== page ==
Rennyo then compassionately takes the reader by the hand and explains the content of the experience of shinjin. It is 'single minded and unwavering reliance on Amida Tathagata'. It is the embracing light that the Buddha sends forth. Rennyo's words are simple and concrete but listen deeply to them and you will hear the Buddha's call.

In the next part of this letter Rennyo is telling us that saying the Nembutsu is the entrusting heart and the entrusting heart is the Nembutsu. In the saying of the Nembutsu there is no duality. There is no room for doubt. Further, in Tannisho it is recorded that Shinran Shonin said:

The Nembutsu, for its practicers, is not a practice or a good act. Since it is not performed out of one's own designs, it is not a practice. Since it is not good done through one's own calculation, it is not a good act. Because it arises wholly from Other Power and is free of self-power, for the practicer, it is not a practice or a good act.'

Thus, when we have the entrusting heart, the Nembutsu is performed not out of our own design or calculation. The entrusting heart itself is the great practice of Amida Buddha freely given and it is the Nembutsu. There is no duality here. This is subtle and beautiful. You have to listen carefully, and when you hear you will be filled with gratitude.

In the last paragraphs Rennyo, as he does so often in his letters, tells us that we should express our gratitude, and that the form this should take is recitation of the Nembutsu. This gratitude is not forced or self determined. It does not arise 'through one's own calculations'. It too 'arises wholly from Other Power'. Mundane gratitude can be cultivated, for example in Naikan practice and Rennyo may be misunderstood as suggesting this. While the cultivation of gratitude may have psychological and social benefits, and while gratitude is a crucial element of the Jodo Shinshu way, we should not think that the gratitude that can be cultivated is the gratitude that Rennyo is concerned with. The gratitude that leads us to the Nembutsu is given to us by the Buddha and has no element of calculation. It is an expression of shinjin, a mark of shinjin, an integral part of shinjin and Rennyo emphasizes it again and again so that we, his readers, will look into ourselves. If we find that gratitude toward Amida Tathagata is not present we should come to a realization of our spiritual wretchedness and open our hearts to the Buddha's calling voice. When gratitude is present, saying the Nembutsu is uncalculated. Saying the Nembutsu and the mind that is grateful is, again, non-dual. Finally, how can one say the Nembutsu 'always, whether awake or asleep'? Remember that the Nembutsu and the entrusting heart are non-dual.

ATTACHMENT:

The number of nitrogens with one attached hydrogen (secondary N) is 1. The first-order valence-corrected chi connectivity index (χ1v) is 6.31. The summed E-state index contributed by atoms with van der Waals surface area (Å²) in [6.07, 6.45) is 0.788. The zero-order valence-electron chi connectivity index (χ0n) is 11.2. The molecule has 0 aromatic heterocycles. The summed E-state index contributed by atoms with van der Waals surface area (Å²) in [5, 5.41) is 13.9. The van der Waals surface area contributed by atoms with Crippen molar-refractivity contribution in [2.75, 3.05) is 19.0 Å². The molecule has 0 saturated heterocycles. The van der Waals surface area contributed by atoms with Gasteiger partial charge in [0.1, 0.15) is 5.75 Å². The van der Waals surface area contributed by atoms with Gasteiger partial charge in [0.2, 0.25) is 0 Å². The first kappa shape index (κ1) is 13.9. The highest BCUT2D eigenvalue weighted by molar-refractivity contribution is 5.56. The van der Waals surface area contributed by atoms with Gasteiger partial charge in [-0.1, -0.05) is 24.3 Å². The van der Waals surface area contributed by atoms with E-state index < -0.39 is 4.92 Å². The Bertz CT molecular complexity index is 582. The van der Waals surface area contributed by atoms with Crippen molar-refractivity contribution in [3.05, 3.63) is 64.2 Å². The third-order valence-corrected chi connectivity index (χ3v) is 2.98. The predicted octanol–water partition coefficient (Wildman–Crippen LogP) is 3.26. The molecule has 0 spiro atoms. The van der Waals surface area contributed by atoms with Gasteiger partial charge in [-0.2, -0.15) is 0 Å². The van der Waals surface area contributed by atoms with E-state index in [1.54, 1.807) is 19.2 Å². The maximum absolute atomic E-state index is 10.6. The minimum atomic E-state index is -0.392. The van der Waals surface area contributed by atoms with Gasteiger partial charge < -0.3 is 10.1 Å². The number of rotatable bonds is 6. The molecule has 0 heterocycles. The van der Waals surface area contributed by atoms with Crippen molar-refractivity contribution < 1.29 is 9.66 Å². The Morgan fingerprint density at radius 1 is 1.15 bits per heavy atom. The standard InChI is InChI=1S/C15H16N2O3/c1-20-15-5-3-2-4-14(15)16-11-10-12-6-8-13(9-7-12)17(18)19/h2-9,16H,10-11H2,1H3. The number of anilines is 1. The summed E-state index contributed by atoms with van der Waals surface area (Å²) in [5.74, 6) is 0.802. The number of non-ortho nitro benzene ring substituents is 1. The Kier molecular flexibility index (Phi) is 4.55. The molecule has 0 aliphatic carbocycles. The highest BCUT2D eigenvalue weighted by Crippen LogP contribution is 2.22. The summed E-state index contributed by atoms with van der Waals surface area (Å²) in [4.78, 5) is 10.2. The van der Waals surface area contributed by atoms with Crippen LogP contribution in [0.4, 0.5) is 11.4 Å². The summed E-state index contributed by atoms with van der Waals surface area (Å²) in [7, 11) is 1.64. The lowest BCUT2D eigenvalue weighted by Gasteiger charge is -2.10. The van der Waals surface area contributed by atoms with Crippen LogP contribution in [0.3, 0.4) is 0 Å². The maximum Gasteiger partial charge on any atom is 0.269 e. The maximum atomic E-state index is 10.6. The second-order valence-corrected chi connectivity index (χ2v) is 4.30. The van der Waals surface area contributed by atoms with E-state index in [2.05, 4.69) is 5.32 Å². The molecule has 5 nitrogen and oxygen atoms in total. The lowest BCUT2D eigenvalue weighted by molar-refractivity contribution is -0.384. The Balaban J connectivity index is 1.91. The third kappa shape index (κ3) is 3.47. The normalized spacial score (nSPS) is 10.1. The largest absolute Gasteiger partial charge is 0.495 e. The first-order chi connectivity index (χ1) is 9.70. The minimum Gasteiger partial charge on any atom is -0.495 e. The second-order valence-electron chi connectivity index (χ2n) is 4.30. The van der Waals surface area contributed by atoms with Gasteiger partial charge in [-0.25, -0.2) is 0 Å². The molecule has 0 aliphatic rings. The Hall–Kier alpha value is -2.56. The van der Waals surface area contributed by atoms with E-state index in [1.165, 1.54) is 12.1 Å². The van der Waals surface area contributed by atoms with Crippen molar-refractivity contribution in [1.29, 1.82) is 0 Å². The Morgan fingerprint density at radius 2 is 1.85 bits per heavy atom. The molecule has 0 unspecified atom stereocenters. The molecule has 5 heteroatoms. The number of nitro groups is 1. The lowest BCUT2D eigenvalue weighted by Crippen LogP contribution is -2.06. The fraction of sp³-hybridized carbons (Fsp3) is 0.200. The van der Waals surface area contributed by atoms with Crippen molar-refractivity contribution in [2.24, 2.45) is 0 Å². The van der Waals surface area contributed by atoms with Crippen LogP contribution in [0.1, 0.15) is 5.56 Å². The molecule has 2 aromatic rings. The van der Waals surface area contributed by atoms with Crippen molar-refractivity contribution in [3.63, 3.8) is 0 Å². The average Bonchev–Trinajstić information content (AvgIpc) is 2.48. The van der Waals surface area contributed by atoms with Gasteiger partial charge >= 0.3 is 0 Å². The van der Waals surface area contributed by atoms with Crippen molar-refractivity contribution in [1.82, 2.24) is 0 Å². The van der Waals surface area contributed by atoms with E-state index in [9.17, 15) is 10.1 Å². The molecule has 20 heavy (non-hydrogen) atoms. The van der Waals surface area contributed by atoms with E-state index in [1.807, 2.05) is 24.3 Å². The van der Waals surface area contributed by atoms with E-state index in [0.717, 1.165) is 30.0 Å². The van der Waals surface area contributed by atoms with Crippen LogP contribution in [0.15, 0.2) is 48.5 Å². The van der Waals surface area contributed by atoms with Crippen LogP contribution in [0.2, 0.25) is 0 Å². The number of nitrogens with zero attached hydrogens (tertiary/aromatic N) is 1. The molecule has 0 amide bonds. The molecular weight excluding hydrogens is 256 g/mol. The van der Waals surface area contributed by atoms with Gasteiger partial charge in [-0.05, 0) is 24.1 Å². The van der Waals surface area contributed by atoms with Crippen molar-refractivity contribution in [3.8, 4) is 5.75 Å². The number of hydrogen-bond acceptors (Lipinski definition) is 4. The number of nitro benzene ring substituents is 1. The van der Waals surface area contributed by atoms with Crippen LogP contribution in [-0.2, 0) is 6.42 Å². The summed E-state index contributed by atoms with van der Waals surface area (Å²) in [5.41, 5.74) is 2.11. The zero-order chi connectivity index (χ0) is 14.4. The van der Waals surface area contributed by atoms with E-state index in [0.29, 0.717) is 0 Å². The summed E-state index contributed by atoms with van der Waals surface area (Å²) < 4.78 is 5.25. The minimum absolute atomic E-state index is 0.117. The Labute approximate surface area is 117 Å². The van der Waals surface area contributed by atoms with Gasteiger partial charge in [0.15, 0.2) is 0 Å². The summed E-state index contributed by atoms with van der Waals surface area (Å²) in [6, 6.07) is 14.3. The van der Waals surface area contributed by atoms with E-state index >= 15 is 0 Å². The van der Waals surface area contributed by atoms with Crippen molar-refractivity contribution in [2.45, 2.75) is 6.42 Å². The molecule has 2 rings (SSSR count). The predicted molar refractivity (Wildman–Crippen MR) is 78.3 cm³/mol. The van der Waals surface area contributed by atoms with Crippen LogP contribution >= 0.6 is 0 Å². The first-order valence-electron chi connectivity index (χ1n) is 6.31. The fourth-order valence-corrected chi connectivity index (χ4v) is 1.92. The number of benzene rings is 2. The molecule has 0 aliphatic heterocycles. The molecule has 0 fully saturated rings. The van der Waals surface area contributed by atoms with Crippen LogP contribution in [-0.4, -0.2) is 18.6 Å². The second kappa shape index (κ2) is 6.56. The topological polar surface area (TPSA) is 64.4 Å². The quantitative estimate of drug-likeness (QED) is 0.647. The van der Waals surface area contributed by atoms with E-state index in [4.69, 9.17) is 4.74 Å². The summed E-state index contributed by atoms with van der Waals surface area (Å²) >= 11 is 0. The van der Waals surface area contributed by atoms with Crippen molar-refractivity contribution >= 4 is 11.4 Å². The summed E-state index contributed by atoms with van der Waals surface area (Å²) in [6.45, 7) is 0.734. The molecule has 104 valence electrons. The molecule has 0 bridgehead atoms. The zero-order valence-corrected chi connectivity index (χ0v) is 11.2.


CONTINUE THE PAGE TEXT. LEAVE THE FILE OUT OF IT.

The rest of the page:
I have perhaps rather laboured the point as far as gratitude goes, but gratitude, I feel, is the whole point of today's commemoration. This commemoration is a serious, but joyful time. Rennyo could not have taught what he did without having received the teachings of Shinran Shonin and for that he was surely grateful. Today together we can feel grateful for Shinran's life and struggle, a joyful gratitude which spreads to Shinran's teacher Honen, to all the Pure Land masters, to our great teacher Shakyamuni Buddha and most especially to Amida Buddha.

Thank you for listening to these random and inadequate thoughts.